Comic Picks By The Glick

Original Sin: Hulk vs. Iron Man

December 8, 2014

Reading this event series tie-in was an interesting experience for me.  Not only did it arrive before my copy of the “Original Sin” collection, but it also serves as the finale for Mark Waid and Kieron Gillen’s runs on “Hulk” and “Iron Man,” respectively, both of which I’m waiting to catch up with in paperback.  In the end, these issues didn’t prove to be that problematic in reading “Hulk vs. Iron Man.”  (Anyone who is interested in this would do well to read through vol. 3 of Gillen’s “Iron Man” run so they know who Arno Stark is.)  With “Original Sin” effectively being “Retcon:  The Crossover Event” the drive behind this miniseries is uncovering the secret role Tony Stark played in the creation of the Hulk.  For anyone with a decent understanding of superhero genre conventions, the way the answer is presented won’t come as a surprise.  Fortunately for us, Waid and Gillen are very good at what they do and make this ultimately inessential story go down as smoothly as it could be imagined to.

Before they were superheroes, Tony Stark and Bruce Banner used to work together as scientists who were friends as much as rivals.  That’s most likely down to how the former would stick the latter with most of the work while he went out for booze and sex.  While they’ve continued to work together in various forms after becoming Iron Man and the Hulk, that rivalry has always persisted to the point where you wonder if these guys aren’t better frenemies than anything else.  Their relationship becomes downright combustible when the Z-list villain known as the Orb sets off the “bomb of secrets” that is the Watcher’s Eye in the middle of New York.  While Stark gets a first-hand look at what it was like for Banner to become the Hulk, the gamma scientist finds out something more damning.  It turns out that Stark made a few tweaks to the gamma bomb that turned Banner into the Hulk before it went off.  Now, Banner has a reason to be very angry with Stark, and we all know what he’s like when he’s angry.

The origin of the Hulk hasn’t been messed with much since the character debuted over 40 years ago.  To say that everything we knew about his origin was wrong and that Stark was responsible for it is simply too much to accept given the weight of time and all of the comics that have been produced involving the characters in the meantime.  You’d also fundamentally damage the characters by making Stark effectively responsible for all of the destruction the Hulk has caused over the years and turn Bruce Banner into a victim rather than being responsible for his condition.  So even though this miniseries is teasing such a specific revelation, you know that it’s not going to pan out to be entirely true here.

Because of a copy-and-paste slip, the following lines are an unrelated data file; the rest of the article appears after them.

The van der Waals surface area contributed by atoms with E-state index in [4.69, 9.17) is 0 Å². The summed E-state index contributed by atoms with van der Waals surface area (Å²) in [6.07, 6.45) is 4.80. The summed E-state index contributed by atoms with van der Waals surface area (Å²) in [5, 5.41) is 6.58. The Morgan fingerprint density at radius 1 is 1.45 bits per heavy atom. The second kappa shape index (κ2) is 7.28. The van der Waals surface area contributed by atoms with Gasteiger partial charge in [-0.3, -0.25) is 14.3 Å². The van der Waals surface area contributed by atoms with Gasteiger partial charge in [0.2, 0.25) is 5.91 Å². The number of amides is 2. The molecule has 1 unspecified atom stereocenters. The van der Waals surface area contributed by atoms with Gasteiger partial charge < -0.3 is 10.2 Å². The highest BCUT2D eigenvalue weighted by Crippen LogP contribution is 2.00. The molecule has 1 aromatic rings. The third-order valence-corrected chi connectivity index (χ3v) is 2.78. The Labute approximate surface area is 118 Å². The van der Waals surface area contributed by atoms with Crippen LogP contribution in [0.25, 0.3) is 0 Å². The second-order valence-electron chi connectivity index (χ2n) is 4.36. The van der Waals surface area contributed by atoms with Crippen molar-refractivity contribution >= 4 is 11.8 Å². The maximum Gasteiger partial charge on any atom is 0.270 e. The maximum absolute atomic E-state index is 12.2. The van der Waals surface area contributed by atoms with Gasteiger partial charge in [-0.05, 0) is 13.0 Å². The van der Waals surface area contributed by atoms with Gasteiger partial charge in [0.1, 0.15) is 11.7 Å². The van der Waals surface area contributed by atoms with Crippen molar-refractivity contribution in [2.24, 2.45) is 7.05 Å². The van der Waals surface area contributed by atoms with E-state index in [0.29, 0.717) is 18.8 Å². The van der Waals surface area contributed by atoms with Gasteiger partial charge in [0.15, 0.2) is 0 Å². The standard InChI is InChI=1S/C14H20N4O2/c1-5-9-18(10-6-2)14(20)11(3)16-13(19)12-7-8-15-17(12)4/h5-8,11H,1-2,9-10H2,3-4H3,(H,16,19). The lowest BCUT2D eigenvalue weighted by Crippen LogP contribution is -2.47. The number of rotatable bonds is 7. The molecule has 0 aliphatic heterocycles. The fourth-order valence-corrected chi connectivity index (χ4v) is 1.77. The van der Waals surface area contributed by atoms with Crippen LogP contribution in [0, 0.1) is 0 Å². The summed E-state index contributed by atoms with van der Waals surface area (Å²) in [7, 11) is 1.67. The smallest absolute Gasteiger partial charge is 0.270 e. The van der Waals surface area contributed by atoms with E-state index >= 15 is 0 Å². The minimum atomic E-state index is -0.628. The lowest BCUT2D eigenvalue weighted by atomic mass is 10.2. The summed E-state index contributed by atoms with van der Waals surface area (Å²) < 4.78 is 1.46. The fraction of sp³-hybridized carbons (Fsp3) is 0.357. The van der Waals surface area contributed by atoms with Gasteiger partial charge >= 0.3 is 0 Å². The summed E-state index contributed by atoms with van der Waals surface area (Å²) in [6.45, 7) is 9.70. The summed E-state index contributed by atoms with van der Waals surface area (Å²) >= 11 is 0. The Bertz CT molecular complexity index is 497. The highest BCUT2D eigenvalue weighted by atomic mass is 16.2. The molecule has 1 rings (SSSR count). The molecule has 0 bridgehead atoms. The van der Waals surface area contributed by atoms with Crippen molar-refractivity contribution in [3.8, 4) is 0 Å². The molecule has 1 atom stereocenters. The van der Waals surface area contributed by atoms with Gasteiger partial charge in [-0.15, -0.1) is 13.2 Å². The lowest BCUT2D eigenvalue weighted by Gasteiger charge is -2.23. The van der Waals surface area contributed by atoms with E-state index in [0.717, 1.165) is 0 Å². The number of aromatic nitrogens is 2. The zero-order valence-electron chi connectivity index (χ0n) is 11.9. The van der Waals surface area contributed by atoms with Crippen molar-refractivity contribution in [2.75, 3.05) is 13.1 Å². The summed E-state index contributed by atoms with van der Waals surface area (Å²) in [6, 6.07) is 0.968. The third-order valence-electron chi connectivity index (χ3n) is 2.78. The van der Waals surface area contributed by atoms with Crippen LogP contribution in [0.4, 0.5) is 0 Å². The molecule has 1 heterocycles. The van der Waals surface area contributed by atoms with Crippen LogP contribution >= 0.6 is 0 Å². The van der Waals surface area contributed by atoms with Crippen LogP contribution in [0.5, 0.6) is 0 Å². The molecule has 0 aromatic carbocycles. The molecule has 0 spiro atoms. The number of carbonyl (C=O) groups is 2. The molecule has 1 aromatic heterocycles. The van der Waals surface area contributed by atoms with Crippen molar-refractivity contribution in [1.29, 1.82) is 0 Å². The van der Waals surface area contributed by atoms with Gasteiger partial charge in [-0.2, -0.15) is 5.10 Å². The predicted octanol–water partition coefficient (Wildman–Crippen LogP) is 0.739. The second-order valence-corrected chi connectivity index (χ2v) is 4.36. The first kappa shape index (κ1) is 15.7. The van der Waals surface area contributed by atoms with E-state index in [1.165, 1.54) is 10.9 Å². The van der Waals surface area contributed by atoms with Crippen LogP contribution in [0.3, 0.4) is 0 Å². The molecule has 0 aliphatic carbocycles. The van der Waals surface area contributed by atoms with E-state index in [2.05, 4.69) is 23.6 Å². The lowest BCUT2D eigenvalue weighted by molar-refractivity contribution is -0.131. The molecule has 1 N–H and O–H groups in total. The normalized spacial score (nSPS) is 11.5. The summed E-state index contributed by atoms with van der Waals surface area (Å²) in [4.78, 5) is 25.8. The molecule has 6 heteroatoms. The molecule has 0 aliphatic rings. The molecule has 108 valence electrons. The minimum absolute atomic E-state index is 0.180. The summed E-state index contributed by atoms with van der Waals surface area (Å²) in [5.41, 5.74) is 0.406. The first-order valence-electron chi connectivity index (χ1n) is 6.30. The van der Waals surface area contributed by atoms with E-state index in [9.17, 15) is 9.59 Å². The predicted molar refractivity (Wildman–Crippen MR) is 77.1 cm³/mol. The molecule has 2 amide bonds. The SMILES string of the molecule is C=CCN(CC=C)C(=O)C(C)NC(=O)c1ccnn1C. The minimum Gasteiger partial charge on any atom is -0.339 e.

Of course, if the premise of the story is one big exercise in misdirection then what’s the point if it’s only going to be revealed that Stark didn’t have a hand in creating the Hulk?  Waid and Gillen are aware of this and we get a couple of answers in the context of their story.  One is that we get a small footnote added to the Hulk’s origin regarding Stark’s involvement.  It doesn’t really change anything, but it makes for a nice ending as we find out that Banner might’ve been able to avoid his fate if he had been less like Stark.

That’s also the other thing this miniseries has to offer as we get to see just how alike the two scientists are in their arrogance.  We see them butting heads in the past at a military conference regarding the gamma bomb, and later in a hotel when Stark, as condescendingly as possible, asks Banner to let him look at the bomb and other scientist shuts him down.  Why?  Because Banner believes he’s going to be the scientist who saves the world.

It’s long-simmering issues like these that lead to superhero-sized action in the present as the Hulk takes on Stark in his city of the future.  Artists Mark Bagley and Luke Ross handle the destruction quite well, but also give the many heated conversation scenes their due too.  Still, it’s the clash of minds between Stark and Banner that is the core of this series and Waid and Gillen pull it off quite well in their respective issues.  I’m at a loss as to seeing how this miniseries acts as a fitting capstone to their runs on “Hulk” and “Iron Man,” but maybe that’ll change once I’m caught up on those series in paperback.  In any event, it’s a good story by standards of crossover-event tie-ins and fans of the characters will also find something to enjoy about how the Stark/Banner relationship is portrayed here.

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